# Create Parametric Curves Graphically and Kinesthetically

In this guest post, Nate Burchell describes a sketch he uses with his students to explore parametric functions. In this process students work entirely in a graphical world, manipulating graphs directly rather than by way of equations. (Nate teaches in Seoul, Korea, where I enjoyed his family’s hospitality when I attended ICME in 2012. His blog has many wonderful Sketchpad resources.)

— Guest post by Nate Burchell

I have been playing around with an idea in Sketchpad which I have been calling a “tactile function.” It is a function defined by independent points, points that the user can move to make the function respond. Drag the light-blue points in the graph below to see what this feels like. (Drag t on the x-axis to change the independent variable.)

You define a tactile function not by writing an equation, but by grabbing the graph and shaping it. Functions are usually considered to be symbolic ideas that have graphical representations. What if instead we designed the graph directly and let the equation be what it may?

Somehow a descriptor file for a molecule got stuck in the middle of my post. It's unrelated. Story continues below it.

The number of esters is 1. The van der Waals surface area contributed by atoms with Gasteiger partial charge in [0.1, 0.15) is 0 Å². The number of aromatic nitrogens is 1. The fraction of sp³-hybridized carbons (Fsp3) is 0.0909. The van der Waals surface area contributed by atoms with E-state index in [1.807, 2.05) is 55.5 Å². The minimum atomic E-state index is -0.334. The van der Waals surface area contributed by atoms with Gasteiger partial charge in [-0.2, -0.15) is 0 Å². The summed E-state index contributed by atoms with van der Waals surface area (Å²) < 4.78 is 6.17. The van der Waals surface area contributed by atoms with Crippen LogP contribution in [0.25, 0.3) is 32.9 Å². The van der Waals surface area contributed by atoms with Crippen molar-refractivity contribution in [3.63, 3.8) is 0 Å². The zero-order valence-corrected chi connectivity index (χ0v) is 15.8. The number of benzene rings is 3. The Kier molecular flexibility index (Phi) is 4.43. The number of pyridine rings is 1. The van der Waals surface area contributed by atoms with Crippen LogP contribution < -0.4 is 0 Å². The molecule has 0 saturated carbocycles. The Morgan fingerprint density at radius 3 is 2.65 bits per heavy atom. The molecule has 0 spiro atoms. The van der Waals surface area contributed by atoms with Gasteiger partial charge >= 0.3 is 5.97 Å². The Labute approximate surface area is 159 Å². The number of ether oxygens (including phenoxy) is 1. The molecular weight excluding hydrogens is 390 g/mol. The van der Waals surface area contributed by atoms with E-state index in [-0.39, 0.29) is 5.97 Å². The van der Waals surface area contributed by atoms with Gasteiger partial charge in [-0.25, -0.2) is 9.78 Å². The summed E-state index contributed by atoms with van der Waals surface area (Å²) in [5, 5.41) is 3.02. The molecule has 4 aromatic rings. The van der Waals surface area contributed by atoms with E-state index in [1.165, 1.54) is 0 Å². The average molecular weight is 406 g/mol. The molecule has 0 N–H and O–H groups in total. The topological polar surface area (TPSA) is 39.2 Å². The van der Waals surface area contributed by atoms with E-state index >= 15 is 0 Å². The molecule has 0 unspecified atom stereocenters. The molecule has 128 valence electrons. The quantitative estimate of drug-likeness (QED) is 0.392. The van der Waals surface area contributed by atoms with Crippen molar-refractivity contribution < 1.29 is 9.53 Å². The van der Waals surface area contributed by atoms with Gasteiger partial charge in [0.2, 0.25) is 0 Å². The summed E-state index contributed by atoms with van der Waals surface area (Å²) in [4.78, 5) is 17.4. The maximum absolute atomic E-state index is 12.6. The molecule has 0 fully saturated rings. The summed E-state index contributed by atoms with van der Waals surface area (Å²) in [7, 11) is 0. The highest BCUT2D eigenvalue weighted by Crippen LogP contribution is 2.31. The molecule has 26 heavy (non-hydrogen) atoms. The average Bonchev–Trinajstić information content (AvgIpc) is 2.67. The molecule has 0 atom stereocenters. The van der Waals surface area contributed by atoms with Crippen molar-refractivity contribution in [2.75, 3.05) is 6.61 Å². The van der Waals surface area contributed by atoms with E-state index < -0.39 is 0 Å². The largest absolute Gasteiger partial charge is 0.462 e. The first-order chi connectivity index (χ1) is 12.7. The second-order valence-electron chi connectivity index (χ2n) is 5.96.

(This process reminds me of the Doing-Undoing habit of mind that Mark Driscoll describes in Fostering Algebraic Thinking. If we change our perspective to flip an idea around, we might encounter good math and interesting connections.)

Math teachers define functions by their graphs every time they scribble a curve on the board. If I want to show an increasing function whose graph changes concavity twice, I just draw a curve with those characteristics. It would be a lot more trouble, and less enlightening for students, to figure out an equation that has the desired features.

An example I draw with chalk or marker has limitations: It’s strictly graphical, I can’t get accurate numeric information from it, and I can’t easily change its shape. But Sketchpad allows me to construct a function that’s mathematically well-defined and easy to modify.

Recently my calculus students were studying parametric curves. The graphs in this topic are difficult for students to produce and comprehend, and I realized that we could explore this topic through tactile functions.

In this sketch, two functions of t determine x and y coordinates of a point, located at (x(t), y(t)). The path of that point defines the parametric curve on the left. Drag t and observe how the values of x(t) and y(t) control the location of the red point on the left as it traces out the parametric curve defined by the blue and green graphs.

Use the page navigation arrows in the lower-right corner of the websketch to see examples of the parametric curves you can make by adjusting functions x(t) and y(t).

To make your own design, redefine the x(t) and y(t) functions by dragging the 8 points that determine each of them. Try to make a pretzel, a circle, a star, or your favorite letter. On the right is a sailboat one of my students made.

In this video I give some hints: